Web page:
“It was always, ‘Schnell! Schnell!'” which meant “Hurry up!” in German, Tutti explained, and there were continual threats of being “sent east,” which was code for being sent to an extermination camp.

She shared details she remembers about daily life and work in the camps. Showing a picture of a well-worn doll that her father had given her early in their long odyssey, she explained that her father had filled the doll’s hollow head with money and instructed her never to let the doll out of her sight because the family might need the money one day. As promised, Tutti kept the doll with her at all times until very recently bequeathing it to the Museum of Jewish Civilization at the University of Hartford in Connecticut.

Her father’s work as an international metal trader and his forethought to obtain a Paraguayan passport proved to be instrumental in the family’s survival, Tutti said. He was moments away from being forced aboard a train at Theresienstadt destined for a death camp when his passport stayed his departure.

The camp was liberated by the Russians, and the captives were further aided by the United States Army in the spring of 1945. Tutti showed a picture of a U.S. soldier she called her “first crush,” a young man whose name she still remembers, Lloyd Miller, who gave her some chewing gum. Shortly afterwards, her family made their home once again in Amsterdam. Tutti eventually moved to the U. S. and made her home in West Hartford in 1958. Her children, Heidi and Peter L. Fishman ’78, attended Loomis Chaffee.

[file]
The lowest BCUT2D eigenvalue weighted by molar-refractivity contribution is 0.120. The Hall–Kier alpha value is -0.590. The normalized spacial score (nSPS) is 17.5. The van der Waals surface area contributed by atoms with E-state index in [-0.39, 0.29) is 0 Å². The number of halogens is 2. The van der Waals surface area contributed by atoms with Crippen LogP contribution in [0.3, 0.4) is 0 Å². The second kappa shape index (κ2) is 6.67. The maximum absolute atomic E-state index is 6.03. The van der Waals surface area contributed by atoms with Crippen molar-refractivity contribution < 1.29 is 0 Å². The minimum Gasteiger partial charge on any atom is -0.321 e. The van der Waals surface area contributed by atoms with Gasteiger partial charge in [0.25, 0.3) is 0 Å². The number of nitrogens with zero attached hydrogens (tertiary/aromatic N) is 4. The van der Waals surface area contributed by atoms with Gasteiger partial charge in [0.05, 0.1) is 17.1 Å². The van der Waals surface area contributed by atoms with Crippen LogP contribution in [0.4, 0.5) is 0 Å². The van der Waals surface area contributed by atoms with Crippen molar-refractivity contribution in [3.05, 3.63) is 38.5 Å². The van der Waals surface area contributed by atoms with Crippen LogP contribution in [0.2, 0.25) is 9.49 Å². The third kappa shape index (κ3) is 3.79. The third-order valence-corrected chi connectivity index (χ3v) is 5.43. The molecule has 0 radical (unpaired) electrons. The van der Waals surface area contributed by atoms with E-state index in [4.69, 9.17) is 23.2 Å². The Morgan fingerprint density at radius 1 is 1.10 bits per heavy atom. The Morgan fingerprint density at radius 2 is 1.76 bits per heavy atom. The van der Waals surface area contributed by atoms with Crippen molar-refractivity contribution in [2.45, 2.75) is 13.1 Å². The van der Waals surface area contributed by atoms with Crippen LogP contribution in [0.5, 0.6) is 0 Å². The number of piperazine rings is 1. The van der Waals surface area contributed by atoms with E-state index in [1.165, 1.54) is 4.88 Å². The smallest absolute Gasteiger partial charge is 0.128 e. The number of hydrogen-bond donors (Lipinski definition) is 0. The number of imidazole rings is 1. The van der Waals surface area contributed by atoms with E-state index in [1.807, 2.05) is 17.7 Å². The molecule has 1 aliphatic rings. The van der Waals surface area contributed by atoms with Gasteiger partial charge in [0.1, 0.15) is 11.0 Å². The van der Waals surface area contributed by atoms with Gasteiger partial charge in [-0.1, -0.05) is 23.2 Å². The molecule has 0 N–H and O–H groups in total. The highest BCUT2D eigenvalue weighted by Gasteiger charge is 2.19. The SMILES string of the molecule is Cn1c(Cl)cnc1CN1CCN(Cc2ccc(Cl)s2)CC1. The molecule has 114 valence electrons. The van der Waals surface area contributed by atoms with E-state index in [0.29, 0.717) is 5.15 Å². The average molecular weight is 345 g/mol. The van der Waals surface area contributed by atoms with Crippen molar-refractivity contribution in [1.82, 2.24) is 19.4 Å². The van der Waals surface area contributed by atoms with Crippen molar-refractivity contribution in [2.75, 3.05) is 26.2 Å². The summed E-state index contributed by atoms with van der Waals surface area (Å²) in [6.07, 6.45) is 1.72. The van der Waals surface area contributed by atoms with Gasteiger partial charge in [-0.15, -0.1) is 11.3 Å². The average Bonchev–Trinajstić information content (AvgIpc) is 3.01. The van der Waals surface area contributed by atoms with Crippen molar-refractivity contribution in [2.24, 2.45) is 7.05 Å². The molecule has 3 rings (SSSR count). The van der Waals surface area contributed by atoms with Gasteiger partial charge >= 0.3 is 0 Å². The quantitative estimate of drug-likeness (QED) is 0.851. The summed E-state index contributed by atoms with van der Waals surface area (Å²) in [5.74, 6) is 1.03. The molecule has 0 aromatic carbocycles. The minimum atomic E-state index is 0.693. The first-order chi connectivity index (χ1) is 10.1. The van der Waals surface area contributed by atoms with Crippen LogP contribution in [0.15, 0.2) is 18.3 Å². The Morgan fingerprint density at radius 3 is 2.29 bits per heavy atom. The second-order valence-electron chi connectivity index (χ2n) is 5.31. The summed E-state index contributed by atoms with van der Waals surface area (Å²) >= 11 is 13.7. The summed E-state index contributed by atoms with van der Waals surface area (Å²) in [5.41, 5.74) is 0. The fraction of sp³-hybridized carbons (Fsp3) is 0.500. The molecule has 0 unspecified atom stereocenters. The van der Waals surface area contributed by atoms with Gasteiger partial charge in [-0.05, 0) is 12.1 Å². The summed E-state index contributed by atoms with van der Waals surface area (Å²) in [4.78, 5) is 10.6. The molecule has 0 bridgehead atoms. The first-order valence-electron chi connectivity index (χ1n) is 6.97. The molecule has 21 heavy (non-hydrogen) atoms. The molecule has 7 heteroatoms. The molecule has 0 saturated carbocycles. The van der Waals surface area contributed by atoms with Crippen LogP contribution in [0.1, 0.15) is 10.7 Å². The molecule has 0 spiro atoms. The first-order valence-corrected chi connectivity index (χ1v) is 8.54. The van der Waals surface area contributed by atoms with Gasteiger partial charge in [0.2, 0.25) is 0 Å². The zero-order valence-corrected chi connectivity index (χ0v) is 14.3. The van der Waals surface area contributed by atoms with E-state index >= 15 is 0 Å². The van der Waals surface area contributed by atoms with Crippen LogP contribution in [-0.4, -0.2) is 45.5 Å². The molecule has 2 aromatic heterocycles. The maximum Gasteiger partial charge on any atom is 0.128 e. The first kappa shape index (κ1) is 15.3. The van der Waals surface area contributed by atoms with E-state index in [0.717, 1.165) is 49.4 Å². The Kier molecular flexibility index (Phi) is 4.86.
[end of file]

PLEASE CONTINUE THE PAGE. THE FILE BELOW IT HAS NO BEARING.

Bearing witness to history has the power to help humanity endure and even transcend evil, which is why Tutti and Heidi were invited to speak at Freshman Seminar, said Eric LaForest, the Keller Family Director of the Norton Family Center for the Common Good. He thanked them for sharing their family’s story of moral courage with Loomis students.

Sponsored by the Norton Center, their visit to Loomis was made possible from the Carolyn Belfer ’86 Fund for Jewish Life. To learn more, connect to the Norton Center’s page of the Loomis website.


The picture in the background was taken in the Pinkas Synagogue in Prague. It is a memorial to the 80,000 Jews from Bohemia and Moravia murdered during the Holocaust.

“Heidi’s presentation to our Upper School (Grades 7-9) was terrific. She engaged the students with her story, and she shared details that made it come alive to them. The subject matter is not easy, but it’s importance is clear, and Heidi delivered a valuable lesson through the lens of her family’s experience. We wish we had more time with her.”

Tony Scherer Head, Upper School English Department, Renbrook School

I found it very interesting to learn the process of how she wrote the book and I think it will help me with my future writing experiences. -Emily

It was fascinating to see how the daughter of a Holocaust survivor cared so deeply to write a book about how her mother had faith and courage to tell her story. -Julia

I thought that having you here gave me and all of us an amazing experience to hear what your mother went through. -Peyton

I learned a lot from Heidi. She gave me new techniques to improve my writing. -Emma

I thought it was very cool that you still had all those pictures of your family. -Siya

Students — Ellington Middle School